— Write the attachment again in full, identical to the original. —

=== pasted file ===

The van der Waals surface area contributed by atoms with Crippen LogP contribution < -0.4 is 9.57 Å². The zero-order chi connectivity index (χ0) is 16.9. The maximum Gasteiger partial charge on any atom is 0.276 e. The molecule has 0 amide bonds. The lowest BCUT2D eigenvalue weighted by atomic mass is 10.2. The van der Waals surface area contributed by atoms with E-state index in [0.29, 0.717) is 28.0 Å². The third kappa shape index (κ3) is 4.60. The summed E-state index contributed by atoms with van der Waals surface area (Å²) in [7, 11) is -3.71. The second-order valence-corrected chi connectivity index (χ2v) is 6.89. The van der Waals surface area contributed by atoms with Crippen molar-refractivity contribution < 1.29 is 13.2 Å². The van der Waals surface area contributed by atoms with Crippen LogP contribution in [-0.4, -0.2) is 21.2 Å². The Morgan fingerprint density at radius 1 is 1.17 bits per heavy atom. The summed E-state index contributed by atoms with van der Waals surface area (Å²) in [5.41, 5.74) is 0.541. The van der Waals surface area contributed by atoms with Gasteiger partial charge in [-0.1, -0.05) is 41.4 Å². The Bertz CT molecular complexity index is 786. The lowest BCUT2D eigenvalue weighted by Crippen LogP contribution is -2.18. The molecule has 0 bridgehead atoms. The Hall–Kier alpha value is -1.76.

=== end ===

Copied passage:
The van der Waals surface area contributed by atoms with Crippen LogP contribution < -0.4 is 9.57 Å². The zero-order chi connectivity index (χ0) is 16.9. The maximum Gasteiger partial charge on any atom is 0.276 e. The molecule has 0 amide bonds. The lowest BCUT2D eigenvalue weighted by atomic mass is 10.2. The van der Waals surface area contributed by atoms with E-state index in [0.29, 0.717) is 28.0 Å². The third kappa shape index (κ3) is 4.60. The summed E-state index contributed by atoms with van der Waals surface area (Å²) in [7, 11) is -3.71. The second-order valence-corrected chi connectivity index (χ2v) is 6.89. The van der Waals surface area contributed by atoms with Crippen molar-refractivity contribution < 1.29 is 13.2 Å². The van der Waals surface area contributed by atoms with Crippen LogP contribution in [-0.4, -0.2) is 21.2 Å². The Morgan fingerprint density at radius 1 is 1.17 bits per heavy atom. The summed E-state index contributed by atoms with van der Waals surface area (Å²) in [5.41, 5.74) is 0.541. The van der Waals surface area contributed by atoms with Gasteiger partial charge in [-0.1, -0.05) is 41.4 Å². The Bertz CT molecular complexity index is 786. The lowest BCUT2D eigenvalue weighted by Crippen LogP contribution is -2.18. The molecule has 0 bridgehead atoms. The Hall–Kier alpha value is -1.76.